Cpl. William Haywood filled his pockets as he prepared for battle: two letters from his Mississippi grandmother in one, two big red apples in the other.
The Enterprise High School football star had enlisted in the U.S. Marine Corps in 1940 and survived the attack on Pearl Harbor the following year.
Now, three years later, he was more than 6,000 miles from home, on a mission to build a beachhead with the 2nd Marines, 2nd Division.
Cpl. Haywood would never see his grandmother again.
Though he never returned to Enterprise, his memory has lived on in his hometown. His family and community will honor him next weekend with events planned Friday and Saturday.
On Nov. 21, 1943, the second day of the 76-hour Battle for Tarawa, Cpl. Haywood lost his life.
The young Marine was one of 1,021 service members who were killed or later died from injuries on the Japanese-held speck of land in the Gilbert Islands of the Pacific, according to the Defense POW/MIA Accounting Agency (DPAA).
An obituary published on the front page of The Meridian Star on Jan. 9, 1944 quoted an earlier newspaper story with Cpl. Haywood’s explanation for the apples tucked in his uniform:
“‘I swiped ‘em from the ship’s galley, he explained, ‘because I figured I might get powerfully hungry over here.’”
Back home in Clarke County, details of his death began to reach his family.
"Lt. Gen. Holcomb, U.S. Marine Corps commandant, wired young Haywood's relatives that burial had been made temporarily in the locality where death occurred," Cpl. Haywood's obituary reads.
This summer, Cpl. Haywood's family received a copy of his Individual Deceased Personnel File. It outlines the efforts made by the military to bring his body home.
“Records of the Department of the Navy indicate that the remains of the subject decedent were not recovered and the circumstances of death were such that recovery was improbable, if not impossible,” reads a 1949 memo by a Navy Liaison Officer. “No unknown remains can be associated with the subject decedent.”
Marines killed in action were initially buried where they died or in large trenches, according to the DPAA.
Nearly 76 years later, the whereabouts of Cpl. Haywood’s remains is still a mystery.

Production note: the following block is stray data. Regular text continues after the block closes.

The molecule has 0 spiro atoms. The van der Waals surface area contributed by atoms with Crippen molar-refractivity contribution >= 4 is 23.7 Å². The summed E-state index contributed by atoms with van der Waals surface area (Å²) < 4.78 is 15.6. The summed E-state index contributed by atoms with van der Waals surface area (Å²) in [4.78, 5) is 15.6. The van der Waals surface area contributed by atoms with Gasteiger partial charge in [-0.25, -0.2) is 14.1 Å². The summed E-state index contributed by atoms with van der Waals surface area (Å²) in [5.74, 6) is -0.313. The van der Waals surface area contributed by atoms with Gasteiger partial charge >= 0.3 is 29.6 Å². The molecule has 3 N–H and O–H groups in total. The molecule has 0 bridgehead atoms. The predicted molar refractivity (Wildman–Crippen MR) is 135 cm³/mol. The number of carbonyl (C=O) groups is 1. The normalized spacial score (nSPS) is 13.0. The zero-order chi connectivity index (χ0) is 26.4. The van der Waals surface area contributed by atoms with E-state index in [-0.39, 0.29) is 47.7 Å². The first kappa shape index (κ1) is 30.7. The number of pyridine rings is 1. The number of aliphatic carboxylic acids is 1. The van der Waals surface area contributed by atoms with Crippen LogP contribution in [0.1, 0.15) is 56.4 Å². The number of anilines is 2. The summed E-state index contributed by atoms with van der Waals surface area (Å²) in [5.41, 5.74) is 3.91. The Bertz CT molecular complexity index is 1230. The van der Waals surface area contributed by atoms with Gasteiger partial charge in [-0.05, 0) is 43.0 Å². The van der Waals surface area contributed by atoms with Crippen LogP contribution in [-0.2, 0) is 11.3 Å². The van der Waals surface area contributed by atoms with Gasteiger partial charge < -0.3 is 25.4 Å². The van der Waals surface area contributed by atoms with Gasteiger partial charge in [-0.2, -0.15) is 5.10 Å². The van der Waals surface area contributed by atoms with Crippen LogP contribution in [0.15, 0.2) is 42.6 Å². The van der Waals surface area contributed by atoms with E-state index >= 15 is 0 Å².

In 1946, the 604th Graves Registration Company consolidated remains from various sites into the Lone Palm Cemetery before they were moved to Hawaii for identification, according to the DPAA.
Remains that could not be identified were buried in the National Memorial Cemetery of the Pacific in Honolulu, then disinterred for analysis from 2016-2017.
Next Saturday, Cpl. Haywood’s relatives, representatives from the military, and community members will hold a memorial service for Haywood at the Enterprise Cemetery.
“I get really emotional when I think about it,” said Jim Stiles, a U.S. Air Force veteran who is married to Haywood’s half-cousin, Bobbie Bentley Stiles. “He deserves to be recognized, even though we don’t have his remains.”
Family members grew up hearing stories about Cpl. Haywood's sacrifice.
His second cousin Larry Haywood of Aberdeen was born three years after Cpl. Haywood's death. He said he was told Cpl. Haywood was killed after he took off his helmet and was shot by a sniper on the beach.
"He paid the ultimate price," Larry Haywood said.
At Enterprise High School, the fallen Marine's name has never been forgotten.
A few years after Cpl. Haywood’s death, his graduating class established the “Billy Haywood Memorial Award.” Since 1952, it has been presented to seniors with outstanding athletic ability, academics and character.
“I’m grateful for his sacrifice, for what he did, and what he means for the school. It’s a big deal for a kid to win that,” said Chance Mosley, a former school board member who has presented the award in recent years. “It’s the equivalent of our Heisman.”
On Friday night, the Enterprise School District will recognize all past recipients of the Billy Haywood Memorial Award at the high school football game.
Dozens of athletes connected to one another by the hometown hero who never returned will unite.
"It's a great honor for us," said Josh Perkins, superintendent of Enterprise School District. "If you don't bring up the history and celebrate the history, a lot of time it goes away. We want people to know who Billy Haywood was."
Cpl. Haywood is among 700 service personnel from Mississippi whose remains were never recovered, according to the DPAA.
U.S. Army Sgt. First Class Kristen Duus said his remains could still be on Tarawa, buried as an unknown, or in a lab.
In July, the non-profit foundation History Flight recovered more than 20 sets of remains from Tarawa and turned them over to DPAA, Duus said.
Forensic scientists will be working to identify them, a process that could take weeks to years, she said.
Cpl. Haywood’s relatives have provided samples of their DNA to the Marine Corps, hopeful for a match.
If that day comes, his family would like Enterprise to be Cpl. Haywood's final resting place.
On Saturday, they will gather there, around a headstone.
Stiles will travel from Florida to read the eulogy.
“He needs to have proper honors because he’s a hero of World War II,” Stiles said. “If we don’t do it now, he’ll never be remembered, I’m afraid.”